Gardening in Tucson

Friday, August 28, 2015

IRIS SALE - HARLOW GARDENS - SEPT 19

The Tucson Area Iris Society is Announcing:  A Gigantic Iris plant and rhizome sale on Saturday, September 19th , at the Harlow Gardens, 5620 E. Pima St., 886-5475,  from 10 AM - 4 PM.    Contact: Kristee at 310-5222, or see tucsoniris.org     GROW A COLORFUL SPRING GARDEN!

Sunday, August 23, 2015

Fall Garden Tours Sept and Oct 2015
special thanks to Elena Acoba, Arizona Daily Star

14th annual Garden Tour
What: Self-guided tour organized by Bisbee Bloomers.
When: 10 a.m.-4 p.m. Sept. 5. 
Where: Grassy Park and 11 homes throughout Bisbee.
Admission: $10. Tickets available at Finders Keepers and High Desert Market until the day of the tour, when they’re available at Grassy Park.
Information: 866-224-7233, www.discoverbisbee.com 
Rita Ranch Backyard Garden Tour
What: Self-guided tour organized by Purple Heart Park community garden supporters.
When: 11 a.m.-4 p.m. Oct. 10 
Where: At least 10 homes within Rita Ranch.
Admission: $5. Tickets and maps available at Purple Heart Park.
Information: 591-2255, www.facebook.com/rita.gardens 
Homescape Harvest Tour
What: Self-guided tour of sustainable gardens organized by Watershed Management Group.
When: 10 a.m.-3 p.m. Oct. 17. 
Where: About 24 homes throughout Tucson, plus the organization’s Living Lab and Learning Center, 1137 N. Dodge Blvd. 
Admission: $15, $10 for each person in a carpool or using a public bus. Tickets and maps available at the Living Lab and Learning Center.
Etcetera: A bicycle tour of 10 of the stops will be led by BICAS. $5 suggested donation.
Information: 396-3266, www.watershedmg.org

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Tucson Iris Society presents:

Wild Iris I have known
Oct 10, 2015 Eckerson-Columbus Library, 22nd & Columbus
Saturday, 1:00 - 2:00 p.m.
presented by Dr. Jacqueline Soule

 In nature, Iris are found in a wide variety of habitats, from deserts to cold mountains, sand dunes to grassy slopes, in meadowlands and on riverbanks. Nearly all species are found in the Northern hemisphere, particularly from Eurasia to Asia. Dr. Soule has lived and traveled in the region and will share with us images of some of the lesser known but still beautiful wild iris of the Middle East and Asia. Luckily, a number of these exotic species are available in the nursery trade.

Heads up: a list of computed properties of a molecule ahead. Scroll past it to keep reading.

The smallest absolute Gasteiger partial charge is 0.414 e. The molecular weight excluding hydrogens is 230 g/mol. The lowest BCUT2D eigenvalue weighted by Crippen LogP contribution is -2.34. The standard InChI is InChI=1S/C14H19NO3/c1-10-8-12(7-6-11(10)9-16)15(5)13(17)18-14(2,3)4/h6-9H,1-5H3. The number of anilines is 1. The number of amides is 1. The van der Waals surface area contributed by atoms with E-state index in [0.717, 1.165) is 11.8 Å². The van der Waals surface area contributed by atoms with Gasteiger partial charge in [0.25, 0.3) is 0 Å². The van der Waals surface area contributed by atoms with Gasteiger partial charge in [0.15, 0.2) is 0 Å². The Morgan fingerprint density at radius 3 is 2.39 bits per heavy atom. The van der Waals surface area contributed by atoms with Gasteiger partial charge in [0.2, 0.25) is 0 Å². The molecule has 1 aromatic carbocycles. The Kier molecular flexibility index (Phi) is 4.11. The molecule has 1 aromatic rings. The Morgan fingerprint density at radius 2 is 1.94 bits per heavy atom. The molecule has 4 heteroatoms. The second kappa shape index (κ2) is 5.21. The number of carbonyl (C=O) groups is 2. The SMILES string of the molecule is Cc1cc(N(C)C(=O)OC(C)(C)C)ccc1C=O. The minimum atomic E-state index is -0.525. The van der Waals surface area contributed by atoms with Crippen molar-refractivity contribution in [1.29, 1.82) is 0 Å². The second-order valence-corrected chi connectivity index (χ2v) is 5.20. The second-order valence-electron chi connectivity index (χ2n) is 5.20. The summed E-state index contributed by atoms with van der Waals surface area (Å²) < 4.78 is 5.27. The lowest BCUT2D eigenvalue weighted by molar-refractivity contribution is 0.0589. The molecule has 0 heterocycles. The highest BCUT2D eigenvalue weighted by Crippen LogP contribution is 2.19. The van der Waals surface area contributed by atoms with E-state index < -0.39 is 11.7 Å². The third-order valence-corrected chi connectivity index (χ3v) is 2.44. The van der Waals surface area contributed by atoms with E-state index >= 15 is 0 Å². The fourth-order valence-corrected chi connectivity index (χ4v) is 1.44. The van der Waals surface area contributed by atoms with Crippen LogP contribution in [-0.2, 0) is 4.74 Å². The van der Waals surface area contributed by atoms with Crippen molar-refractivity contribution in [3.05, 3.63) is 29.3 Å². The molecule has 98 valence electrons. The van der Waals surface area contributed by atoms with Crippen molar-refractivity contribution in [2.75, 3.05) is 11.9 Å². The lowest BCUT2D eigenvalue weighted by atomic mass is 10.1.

Tuesday, July 22, 2014


Monday, March 17, 2014



Thursday, March 13, 2014

Sunday, January 27, 2013


Do's, don'ts for using old gardening supplies

With spring planting season approaching, it's time to take stock of what's in your garden shed or garage. That way you make sure to use what you have and toss out what you can't salvage.
Here are some tips on what to do with your leftover gardening supplies:
SEED PACKETS
Toss out old seeds if they appear dried out or have mold or fungus, says Jon Childers of Mesquite Valley Growers.
Otherwise, they're OK to plant regardless of the date on the seed packet.
If they don't sprout in a week or 10 days, then sow newly bought seeds. You haven't lost much in trying old seeds.
"You're losing a little bit of time," Childers says, "but if it's early in the season, you have the entire season in front of you."
SOIL AMENDMENTS
Any leftover soil amendments, including fertilizers, will be fine to use as long as they have been kept dry, says Mesquite Valley's Rodney White.
White cautions that stored amendments that are wet will break down and lose their potency.
Wet manure could get too hot to use safely, he adds. He recalls spreading an old bag of poultry manure that had been wet. "I burned some plants with it," he says.
Stored hot fertilizer also poses a fire and explosion hazard, according to the Arizona Master Gardener Manual by Pima County Cooperative Extension.
SOIL
Leftover garden or potting soil also should be fine to use, White says.
Sometimes bags of soil will "get kind of funky or moldy or stinky" if they got wet and the organic matter started breaking down, he says.
"You could still use it. Definitely dry it out and mix it in with something else."
PESTICIDES, HERBICIDES
Follow the container directions for disposal of chemicals. White says leftover chemicals can be used if they were properly stored for up to three years.
The master gardener manual suggests discarding anything with damaged labels or in damaged containers.
Try to buy only what you need so that you don't store toxic pesticides and herbicides in the first place, according to the manual.
DISPOSAL
You can safely dispose of pesticides, herbicides and fertilizers at several household-hazardous-waste collection centers. For information, call 888-6947.
Do not pour these down a drain or where they can pollute the water supply, the manual says.
Horticulturists at Tucson Botanical Gardens suggest doing these tasks around the garden in February:
• Continue to watch for frosts and freezes that can damage sensitive plants.
• Prune dormant trees, but not spring-flowering plants.
• Fertilize flowering perennials such as irises and roses. Start fertilizing citrus around Valentine's Day.
• Pull weeds before they go to seed.
Contact Tucson freelance writer Elena Acoba at acoba@dakotacom.net

Friday, January 25, 2013